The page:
Monday, October 08, 2012

Reviewing the Mail: Week of 10/6

Hey, kids! Books!

I get books in the mail because I review books on the Internet -- but, since I could never review everything I see, I also do these weekly posts, every Monday, to list what I've just seen and (I hope) describe them in such a way that people who will like them realize that and leap forward to clasp those books to their bosoms. But, to reiterate: I haven't actually read any of these books yet, and I might not manage to read any specific one of them. But that never stopped anyone else from pontificating about things they don't know, so here goes:

Leading off this week is The Hive, the middle volume of a graphic album trilogy from Charles Burns that began with X'ed Out (see my review). If you want to know how important a cartoonist Burns is, see his masterpiece Black Hole -- he's the best cartoonist we have now about the uneasy, everything's-changing side of adolescence, with its messy emphasis on the physical in all its horror and splendor. You probably don't want to read The Hive without finding X'ed Out first, but that's no hardship: both are short, with crisp, uneasy Burns art presented well on big pages -- the physical (and partially story) influence for this series is Tintin. The Hive is a hardcover from Pantheon, officially hitting stores tomorrow.

Vertical, the masters of publishing interesting manga, have sent me a stack of books this week, all of which I think are either publishing this month or came out recently:
  • There are two volumes of GTO: The Early Years, which reprint pre-Great Teacher Onizuka stories by Toru Fujisawa (the series as originally published back in 1995 in Japan, before it turned into the GTO series proper), Volumes 14 and 15, which complete that series and bring it up to the "official" beginning of GTO.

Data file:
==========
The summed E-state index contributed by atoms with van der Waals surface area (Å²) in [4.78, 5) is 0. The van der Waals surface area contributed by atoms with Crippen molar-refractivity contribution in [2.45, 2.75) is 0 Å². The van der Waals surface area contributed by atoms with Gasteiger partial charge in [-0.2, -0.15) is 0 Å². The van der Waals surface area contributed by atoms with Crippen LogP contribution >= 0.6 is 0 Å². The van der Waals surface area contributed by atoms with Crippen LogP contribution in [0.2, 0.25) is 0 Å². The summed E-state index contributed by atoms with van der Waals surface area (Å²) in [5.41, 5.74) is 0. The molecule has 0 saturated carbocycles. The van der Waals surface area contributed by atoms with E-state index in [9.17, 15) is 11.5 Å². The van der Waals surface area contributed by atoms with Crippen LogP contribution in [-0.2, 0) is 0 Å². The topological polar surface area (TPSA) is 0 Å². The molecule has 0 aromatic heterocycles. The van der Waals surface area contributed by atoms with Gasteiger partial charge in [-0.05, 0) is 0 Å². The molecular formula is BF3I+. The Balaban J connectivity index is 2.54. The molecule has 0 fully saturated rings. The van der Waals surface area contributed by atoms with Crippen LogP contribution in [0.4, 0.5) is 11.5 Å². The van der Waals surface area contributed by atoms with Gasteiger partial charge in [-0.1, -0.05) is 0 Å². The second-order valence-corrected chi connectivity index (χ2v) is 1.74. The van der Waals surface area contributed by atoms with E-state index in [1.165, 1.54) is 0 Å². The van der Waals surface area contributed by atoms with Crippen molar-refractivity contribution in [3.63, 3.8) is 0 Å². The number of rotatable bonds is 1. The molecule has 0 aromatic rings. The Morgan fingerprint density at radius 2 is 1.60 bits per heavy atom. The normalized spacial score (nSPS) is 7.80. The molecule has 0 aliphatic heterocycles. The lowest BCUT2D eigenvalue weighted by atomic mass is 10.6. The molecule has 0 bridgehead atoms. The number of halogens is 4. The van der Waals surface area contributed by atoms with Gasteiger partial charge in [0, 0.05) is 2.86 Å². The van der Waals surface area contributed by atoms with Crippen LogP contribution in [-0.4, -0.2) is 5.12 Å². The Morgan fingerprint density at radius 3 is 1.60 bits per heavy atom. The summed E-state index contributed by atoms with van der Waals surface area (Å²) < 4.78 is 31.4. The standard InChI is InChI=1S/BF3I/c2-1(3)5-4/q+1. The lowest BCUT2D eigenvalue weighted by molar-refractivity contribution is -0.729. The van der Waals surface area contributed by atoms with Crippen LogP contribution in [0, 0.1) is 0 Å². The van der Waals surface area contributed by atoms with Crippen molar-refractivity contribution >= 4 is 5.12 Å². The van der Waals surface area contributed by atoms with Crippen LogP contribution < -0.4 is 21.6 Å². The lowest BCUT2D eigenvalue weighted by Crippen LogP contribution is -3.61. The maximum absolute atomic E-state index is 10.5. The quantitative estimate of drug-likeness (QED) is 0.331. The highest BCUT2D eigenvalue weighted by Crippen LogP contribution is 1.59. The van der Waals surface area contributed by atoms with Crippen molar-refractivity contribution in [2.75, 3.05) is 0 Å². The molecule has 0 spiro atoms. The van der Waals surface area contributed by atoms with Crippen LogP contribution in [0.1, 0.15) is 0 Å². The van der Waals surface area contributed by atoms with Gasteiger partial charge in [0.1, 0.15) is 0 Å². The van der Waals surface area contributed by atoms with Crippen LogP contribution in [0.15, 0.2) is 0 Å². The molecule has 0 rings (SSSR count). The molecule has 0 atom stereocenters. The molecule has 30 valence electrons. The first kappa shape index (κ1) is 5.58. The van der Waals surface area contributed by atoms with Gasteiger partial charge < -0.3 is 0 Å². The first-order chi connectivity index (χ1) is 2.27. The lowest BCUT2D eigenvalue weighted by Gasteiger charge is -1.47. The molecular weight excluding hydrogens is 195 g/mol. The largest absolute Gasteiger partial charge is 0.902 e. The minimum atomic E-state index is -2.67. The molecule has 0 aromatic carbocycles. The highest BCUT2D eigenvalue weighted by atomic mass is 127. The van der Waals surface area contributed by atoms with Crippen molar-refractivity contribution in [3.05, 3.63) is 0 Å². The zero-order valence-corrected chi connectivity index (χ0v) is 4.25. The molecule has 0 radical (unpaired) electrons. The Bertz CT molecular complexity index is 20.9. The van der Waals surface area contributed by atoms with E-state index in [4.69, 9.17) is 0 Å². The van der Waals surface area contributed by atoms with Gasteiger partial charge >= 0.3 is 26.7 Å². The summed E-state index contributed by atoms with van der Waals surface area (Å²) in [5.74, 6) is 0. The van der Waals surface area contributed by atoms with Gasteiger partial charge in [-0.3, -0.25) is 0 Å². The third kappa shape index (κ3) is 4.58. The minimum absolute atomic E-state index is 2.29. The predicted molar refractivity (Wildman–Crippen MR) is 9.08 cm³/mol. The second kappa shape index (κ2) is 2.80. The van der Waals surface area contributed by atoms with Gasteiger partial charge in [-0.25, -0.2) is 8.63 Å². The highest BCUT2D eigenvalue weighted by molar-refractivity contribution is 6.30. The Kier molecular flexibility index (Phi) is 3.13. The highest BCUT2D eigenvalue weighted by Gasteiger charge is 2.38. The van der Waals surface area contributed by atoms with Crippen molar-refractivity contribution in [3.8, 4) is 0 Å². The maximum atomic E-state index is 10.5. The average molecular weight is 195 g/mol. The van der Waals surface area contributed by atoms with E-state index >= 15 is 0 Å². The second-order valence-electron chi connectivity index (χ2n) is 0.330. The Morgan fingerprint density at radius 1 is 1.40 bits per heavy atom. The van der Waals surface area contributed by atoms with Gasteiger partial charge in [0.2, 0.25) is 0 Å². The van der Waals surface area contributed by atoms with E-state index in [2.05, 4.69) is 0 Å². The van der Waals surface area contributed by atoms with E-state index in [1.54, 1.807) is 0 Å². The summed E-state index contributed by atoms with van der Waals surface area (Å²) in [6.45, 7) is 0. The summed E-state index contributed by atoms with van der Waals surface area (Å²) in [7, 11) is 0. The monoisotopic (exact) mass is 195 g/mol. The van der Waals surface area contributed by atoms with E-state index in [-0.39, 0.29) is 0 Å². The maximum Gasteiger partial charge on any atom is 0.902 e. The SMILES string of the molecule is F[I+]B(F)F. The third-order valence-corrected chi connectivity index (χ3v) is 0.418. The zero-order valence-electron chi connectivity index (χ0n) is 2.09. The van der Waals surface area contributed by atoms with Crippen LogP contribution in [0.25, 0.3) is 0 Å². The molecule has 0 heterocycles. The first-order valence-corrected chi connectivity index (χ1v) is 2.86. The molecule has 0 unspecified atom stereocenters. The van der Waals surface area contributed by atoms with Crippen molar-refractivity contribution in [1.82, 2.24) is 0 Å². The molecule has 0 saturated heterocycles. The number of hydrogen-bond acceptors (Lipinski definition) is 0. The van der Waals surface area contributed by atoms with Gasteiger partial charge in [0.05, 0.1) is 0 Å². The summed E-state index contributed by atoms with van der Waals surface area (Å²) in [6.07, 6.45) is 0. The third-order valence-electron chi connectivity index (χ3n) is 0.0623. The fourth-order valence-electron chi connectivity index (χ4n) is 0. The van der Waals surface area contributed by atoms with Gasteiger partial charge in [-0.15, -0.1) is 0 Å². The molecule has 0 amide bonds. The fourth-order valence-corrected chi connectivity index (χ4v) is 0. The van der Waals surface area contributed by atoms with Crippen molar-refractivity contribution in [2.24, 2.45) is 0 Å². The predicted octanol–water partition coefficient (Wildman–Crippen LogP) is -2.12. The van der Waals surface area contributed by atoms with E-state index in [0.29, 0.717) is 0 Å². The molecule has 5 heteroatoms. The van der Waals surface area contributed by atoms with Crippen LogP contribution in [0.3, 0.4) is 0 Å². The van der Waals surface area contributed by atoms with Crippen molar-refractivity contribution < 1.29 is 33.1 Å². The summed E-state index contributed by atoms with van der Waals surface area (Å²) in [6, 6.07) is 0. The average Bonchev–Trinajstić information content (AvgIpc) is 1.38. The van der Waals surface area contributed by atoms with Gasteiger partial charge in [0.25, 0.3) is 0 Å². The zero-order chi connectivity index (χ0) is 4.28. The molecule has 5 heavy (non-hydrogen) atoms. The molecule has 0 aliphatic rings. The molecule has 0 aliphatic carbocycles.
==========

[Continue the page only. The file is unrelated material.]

• The Flowers of Evil, Volume 3 continues Shuzo Oshimi's creepy story of obsessed middle-schoolers and their unhealthy relationships
  • And The Drops of God: New World jumps forward hugely in Tadashi Agi and Shu Okimoto's story of wine and filial duty to leap into a segment of the story set in the US and featuring lots of US wines. (This seems to be a bid to grab a larger American audience, but it seems odd: are there that many Americans who only drink American wine and also would be interested in a Japanese story about wine? It strikes me that cultural monomaniacs would retain that reflexive anti-foreigner sense in other areas as well.)
Noted New Yorker cartoonist Victoria Roberts has turned to fiction with After the Fall, a heavily illustrated short novel about one very rich Upper East Side family who suddenly find their fortunes turn and have to live in Central Park. It looks to be more whimsical and fun than serious and dour, though -- in keeping with the rococo, faintly out-of-touch with reality air of Roberts's cartoons. After the Fall is a hardcover from Norton, coming November 12th.

Beth Revis's YA science-fiction trilogy "Across the Universe" -- which began in the novel of the same name -- concludes with Shades of Earth, coming from Razorbill in January. Our young protagonists, Amy and Elder, reach the target planet of their starship, to find new dangers and threats, as one usually does on far-flung alien worlds.

And last for this week is Bowl of Heaven by SF heavyweights Gregory Benford and Larry Niven [1], coming as a Tor hardcover next week. It's big-idea hard SF -- a crewed interstellar expedition discovers a half-Dyson Sphere, surrounding a star and heading to the same target star as the human ship. Of course our heroes go to investigate the gigantic ship, and of course they encounter complications -- so many that the last page of this book teases Shipstar, the next book in the series.

[1] I nearly called them "twin" heavyweights, but then remembered Benford is a non-metaphorical twin himself, and decided that would be confusing.

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